Holford has recommended a number of biologically implausible treatment modalities over the course of his career: this is not a case of the odd inadvertent mistake, but a consistent pattern of credulity. Holford may have moved from recommending health dowsing to the more high-tech looking QLink pendant, but the plausibility and efficacy of these approaches is identical.
Early in his career (reportedly, shortly after he spent some time studying with Hoffer and Pfeiffer, and after he had started treating patients) Holford argued that
Although it is hard to believe, [health dowsing] is an accurate and simple method of diagnosis that uses intuition rather than logical thinking to determine people’s nutritional needs
This is hard to believe – because we know no plausible mechanism through which this might work, and have no good evidence that it does. The above diagram – from Holford’s Whole Health Manual – shows one of these kits in action: apparently, one has to learn to ask it appropriate questions. And no – we can’t see how that type of thing would produce meaningful results, either.
Also early in his career, Holford argues that
While the concepts behind [Applied Kinesiology] are often hard to grasp there is little doubt that it works and is a useful test in improving the overall function of our bodies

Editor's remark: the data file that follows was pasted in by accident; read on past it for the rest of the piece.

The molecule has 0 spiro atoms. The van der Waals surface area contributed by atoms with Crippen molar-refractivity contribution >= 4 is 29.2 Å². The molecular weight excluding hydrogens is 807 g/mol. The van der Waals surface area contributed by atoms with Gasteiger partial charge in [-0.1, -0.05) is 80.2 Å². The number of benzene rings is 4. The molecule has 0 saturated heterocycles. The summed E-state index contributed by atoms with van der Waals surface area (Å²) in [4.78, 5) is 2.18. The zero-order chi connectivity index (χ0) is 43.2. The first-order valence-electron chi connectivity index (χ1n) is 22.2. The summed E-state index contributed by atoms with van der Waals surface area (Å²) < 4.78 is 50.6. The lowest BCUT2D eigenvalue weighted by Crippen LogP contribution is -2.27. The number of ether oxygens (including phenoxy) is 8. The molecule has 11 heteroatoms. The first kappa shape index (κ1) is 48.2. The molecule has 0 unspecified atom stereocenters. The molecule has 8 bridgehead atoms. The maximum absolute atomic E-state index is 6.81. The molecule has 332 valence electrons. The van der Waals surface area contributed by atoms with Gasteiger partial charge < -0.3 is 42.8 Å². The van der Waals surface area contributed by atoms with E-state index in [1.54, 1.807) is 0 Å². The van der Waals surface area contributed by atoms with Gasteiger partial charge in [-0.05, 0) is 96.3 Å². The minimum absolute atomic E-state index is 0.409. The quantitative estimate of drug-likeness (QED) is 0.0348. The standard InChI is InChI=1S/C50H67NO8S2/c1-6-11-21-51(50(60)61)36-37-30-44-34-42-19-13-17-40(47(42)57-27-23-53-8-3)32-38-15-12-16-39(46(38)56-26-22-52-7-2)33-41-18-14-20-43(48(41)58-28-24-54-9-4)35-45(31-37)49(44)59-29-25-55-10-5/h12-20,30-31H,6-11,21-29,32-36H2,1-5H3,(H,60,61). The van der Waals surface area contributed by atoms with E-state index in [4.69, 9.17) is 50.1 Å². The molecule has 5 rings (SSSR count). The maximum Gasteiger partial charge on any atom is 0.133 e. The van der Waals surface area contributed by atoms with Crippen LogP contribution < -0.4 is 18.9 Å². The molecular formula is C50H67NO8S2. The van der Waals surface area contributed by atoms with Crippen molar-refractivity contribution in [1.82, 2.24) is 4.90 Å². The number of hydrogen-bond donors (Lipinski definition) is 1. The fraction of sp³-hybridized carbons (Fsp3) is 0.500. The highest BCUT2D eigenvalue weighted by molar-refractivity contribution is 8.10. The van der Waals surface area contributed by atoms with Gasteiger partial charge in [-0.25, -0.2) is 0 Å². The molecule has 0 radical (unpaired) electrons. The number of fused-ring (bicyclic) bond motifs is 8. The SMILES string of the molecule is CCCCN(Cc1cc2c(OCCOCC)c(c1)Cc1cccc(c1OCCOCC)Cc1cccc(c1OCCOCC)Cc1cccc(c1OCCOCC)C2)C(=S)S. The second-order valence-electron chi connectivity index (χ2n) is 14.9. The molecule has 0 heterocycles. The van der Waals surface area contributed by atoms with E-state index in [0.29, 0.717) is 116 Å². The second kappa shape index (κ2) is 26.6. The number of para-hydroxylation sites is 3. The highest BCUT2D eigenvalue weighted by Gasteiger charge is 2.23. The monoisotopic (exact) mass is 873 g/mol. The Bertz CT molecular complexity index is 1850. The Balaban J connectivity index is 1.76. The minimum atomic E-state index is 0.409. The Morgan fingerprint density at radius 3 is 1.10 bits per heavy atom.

However there is – once again – no plausible mechanism though which Applied Kinesiology could work. We also lack any good evidence that it does work: as John Garrow has shown, Applied Kinesiology produces results similar to chance when subjected to blind testing.
Unfortunately – despite his claimed decades of nutritional research – credulity is still a problem for Patrick Holford. Holford states that
Although less well researched, you may wish to investigate homoeopathic immunisations. In one study 18,000 children were successfully protected against meningitis with a homoeopathic remedy, without a single side-effect.
Again, there is no plausible mechanism through which homoeopathy might work and no evidence that it does work any better than placebo. To suggest that this is used as an alternative to proper vaccination for such a dangerous disease is extremely unwise.
The QLink Pendant
Holford has claimed that
There are many gadgets out there promising to protect you from electromagnetic radiation and give your energy a boost. I’ve investigated many and didn’t find any stacked up. The one exception is QLink. The scientific proof is deeply impressive.
However, once again, there is no plausible mechanism (aside from the placebo effect) through which these might work, and no good evidence that they do. In fact, as Ben Goldacre found that they don’t do anything useful: they don’t emit any interesting ‘frequencies’, and they contain a “coil connected to nothing. And a zero-ohm resistor, which costs half a penny, and is connected to nothing.”
Oh dear. All of this leaves me with one question – is homoeopathy or Applied Kinesiology the better treatment for chronic credulity?